Iain Thompson (@iainthomson) asserted “Offers future-proofing with unlimited VMs” in a deck for his Microsoft aims at VMware with System Center 2012 article for The Register:

imageMicrosoft is taking the fight to VMware with a new release candidate of Systems Center 2012 which includes a new pricing structure and eight management tools that run on a unified interface. Ever humble, Microsoft is billing it as the future of private cloud systems.

imageSystem Center 2012 comes in two flavors – standard and data center editions – but both consist of eight applications that use an integrated installer. A single license will cover a pair of processors, but while standard users can run a couple of virtual operating systems for around $1,300, the data center edition covers unlimited VMs for just over $3,600 – although volume customers should expect serious discounts.

image“This is a clear differentiator,” Amy Barzdukas, GM of communications for Microsoft's server and tools business told The Register. “It gives customers the capabilities needed to build and deploy private clouds, without paying a V tax.”

The move will no doubt be noted by VMware and others in the field, but there’s still a way to go. Of the eight modules, five are at release candidate stage and three are still in beta. The final software is expected to ship in the first half of the year and consists of:

Configuration Manager RC: During Tuesday’s launch webcast, Brad Anderson of Redmond’s management and security division said the new code was “the most significant release of Configuration Manager that we’ve ever done,” because Microsoft is changing its IT rules structure from focusing on the device to focusing on the user.

This means that the BOFH can manage a much larger range of devices, including Phone 7, iOS, and Android. But this comes at a cost: the rules system will have to be completely rewritten. “There is some work involved,” Andrew Conway, director of product management for Microsoft System Center, diplomatically told El Reg.

Endpoint Protection RC: This works closely with the config manager for control and reporting, and the new build adds automatic software and signature updates, and user – rather than device – controls. It uses Microsoft’s basic anti-malware engine, and the vulnerability warning system has been made more efficient.

App Controller 2012 Beta: This is designed to let admins upload and manage applications across public and private cloud environments via a single control system. The 2012 build comes with a variety of templates and project tracking and analysis tools.

System Center Service Manager 2012 Beta: These tools are for deploying services across the cloud, with new reporting capabilities that use data warehousing.

Virtual Machine Manager 2012 RC: This build is being touted as Microsoft’s attempt to be more inclusive, and it’s not a bad effort. The manager works with multiple hypervisors, including VMware, Xen and Azure, and can take capacity from all into a single private cloud.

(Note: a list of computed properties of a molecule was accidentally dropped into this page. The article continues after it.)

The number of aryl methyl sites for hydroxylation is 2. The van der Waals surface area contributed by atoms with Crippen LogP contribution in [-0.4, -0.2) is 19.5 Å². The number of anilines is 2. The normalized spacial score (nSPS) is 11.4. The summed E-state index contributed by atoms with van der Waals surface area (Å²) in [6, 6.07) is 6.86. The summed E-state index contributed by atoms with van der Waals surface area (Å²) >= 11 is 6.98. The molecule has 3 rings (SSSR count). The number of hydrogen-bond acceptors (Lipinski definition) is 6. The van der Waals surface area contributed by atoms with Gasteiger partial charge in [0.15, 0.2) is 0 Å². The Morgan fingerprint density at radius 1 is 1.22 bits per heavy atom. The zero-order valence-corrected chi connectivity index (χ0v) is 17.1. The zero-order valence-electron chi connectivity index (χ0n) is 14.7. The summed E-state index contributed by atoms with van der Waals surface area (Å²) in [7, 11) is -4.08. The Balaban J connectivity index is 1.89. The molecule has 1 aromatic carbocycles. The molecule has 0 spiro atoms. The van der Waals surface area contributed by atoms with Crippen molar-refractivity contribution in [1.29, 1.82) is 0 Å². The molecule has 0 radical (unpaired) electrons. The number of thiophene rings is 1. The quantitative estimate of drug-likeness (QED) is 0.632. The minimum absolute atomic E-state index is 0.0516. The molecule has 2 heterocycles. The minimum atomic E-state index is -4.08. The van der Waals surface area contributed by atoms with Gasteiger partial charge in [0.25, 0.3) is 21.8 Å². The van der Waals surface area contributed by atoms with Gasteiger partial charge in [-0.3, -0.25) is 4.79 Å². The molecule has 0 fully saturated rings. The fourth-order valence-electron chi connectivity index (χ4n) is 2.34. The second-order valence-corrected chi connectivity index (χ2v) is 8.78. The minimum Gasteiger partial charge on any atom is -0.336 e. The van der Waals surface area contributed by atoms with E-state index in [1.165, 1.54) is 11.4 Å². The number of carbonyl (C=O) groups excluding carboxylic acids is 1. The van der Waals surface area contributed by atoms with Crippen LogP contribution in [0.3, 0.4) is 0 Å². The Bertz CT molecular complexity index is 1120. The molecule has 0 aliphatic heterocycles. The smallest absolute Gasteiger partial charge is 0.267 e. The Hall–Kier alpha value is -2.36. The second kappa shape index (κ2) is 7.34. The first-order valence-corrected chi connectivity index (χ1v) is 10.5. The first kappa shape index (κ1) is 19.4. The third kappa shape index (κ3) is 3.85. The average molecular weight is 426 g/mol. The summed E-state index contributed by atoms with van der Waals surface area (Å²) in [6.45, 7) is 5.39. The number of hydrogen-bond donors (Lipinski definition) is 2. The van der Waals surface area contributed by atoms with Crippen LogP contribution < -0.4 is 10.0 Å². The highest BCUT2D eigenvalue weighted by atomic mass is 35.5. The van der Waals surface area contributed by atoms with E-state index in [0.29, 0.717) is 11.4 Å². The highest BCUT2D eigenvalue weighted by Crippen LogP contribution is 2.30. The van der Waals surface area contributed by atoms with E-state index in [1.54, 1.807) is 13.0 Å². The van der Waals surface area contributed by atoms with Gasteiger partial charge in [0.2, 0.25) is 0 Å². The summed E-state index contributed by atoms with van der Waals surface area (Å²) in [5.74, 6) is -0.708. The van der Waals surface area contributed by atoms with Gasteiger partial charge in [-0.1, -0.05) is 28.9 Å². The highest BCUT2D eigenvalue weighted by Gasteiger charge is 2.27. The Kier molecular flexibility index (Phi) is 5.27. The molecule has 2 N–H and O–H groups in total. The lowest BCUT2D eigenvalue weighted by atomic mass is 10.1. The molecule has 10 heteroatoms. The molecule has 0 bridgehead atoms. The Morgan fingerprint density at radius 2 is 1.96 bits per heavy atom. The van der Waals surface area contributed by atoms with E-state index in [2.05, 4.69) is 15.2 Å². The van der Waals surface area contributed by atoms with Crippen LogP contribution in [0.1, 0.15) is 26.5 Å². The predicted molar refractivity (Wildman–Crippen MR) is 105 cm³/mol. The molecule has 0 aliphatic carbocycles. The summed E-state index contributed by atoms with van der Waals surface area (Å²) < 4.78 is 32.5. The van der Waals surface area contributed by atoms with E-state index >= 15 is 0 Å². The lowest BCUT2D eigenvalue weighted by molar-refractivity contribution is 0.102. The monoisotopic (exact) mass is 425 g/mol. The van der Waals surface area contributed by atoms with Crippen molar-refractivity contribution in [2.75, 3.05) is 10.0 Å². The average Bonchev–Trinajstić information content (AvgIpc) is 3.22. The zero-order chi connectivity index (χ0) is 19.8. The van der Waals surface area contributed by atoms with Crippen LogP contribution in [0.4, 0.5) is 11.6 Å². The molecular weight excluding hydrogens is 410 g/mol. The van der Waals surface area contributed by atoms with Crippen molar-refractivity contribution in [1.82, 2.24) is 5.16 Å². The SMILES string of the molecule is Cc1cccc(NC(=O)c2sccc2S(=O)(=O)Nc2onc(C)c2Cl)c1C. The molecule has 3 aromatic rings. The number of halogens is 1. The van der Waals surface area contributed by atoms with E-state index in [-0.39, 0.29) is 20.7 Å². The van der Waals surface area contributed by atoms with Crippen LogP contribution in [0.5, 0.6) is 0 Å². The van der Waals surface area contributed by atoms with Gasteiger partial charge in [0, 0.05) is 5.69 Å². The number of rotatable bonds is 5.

“This is a unique position for Microsoft,” Anderson said. “In our battle with our biggest competitor [Microsoft, like political candidates, seldom name-checks its foes], we’re the heterogeneous provider and they’re not.”

Orchestrator 2012 RC: This Microsoft management tool improves process automation and integrates with management tools from HP, IBM, EMC, BMC, CA, and VMware, supports PowerShell, and uses a standardized ODATA REST-based web service interface.

Operations Manager 2012 RC: This is the unified management tool that Redmond is so proud of, putting public and private cloud management into a single console, using .NET and JEE for monitoring and diagnostics.

Data Protection Manager 2012 Beta: This tool backs up to disk, tape, and cloud storage, and with this release adds single-window management of all security servers along with certificate-based protection, media co-location, and generic data-source coverage.

The Microsoft Server and Cloud Platform Team (@MSServerCloud) recommended on 1/18/2012 that you Learn how T. Rowe Price is Leveraging Private Cloud with System Center 2012:

imageCheck out this video and learn more about how global investment management firm T. Rowe Price is leveraging private cloud.

T. Rowe Price: Customers Bet on the Microsoft Private Cloud to Move Faster, Save Money and Better Compete Today.

“A private cloud is our answer to corralling our server infrastructure into a single entity we can use to more rapidly deliver services that really matter to our business. System Center 2012 is truly a game changer.”

Learn More.

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Cloud Security and Governance

Scott M. Fulton, III (@SMFulton3) posted The Great Wall of Europe: Fear of the Patriot Act Squeezes EU Out of the Cloud to the ReadWriteCloud blog on 1/18/2011: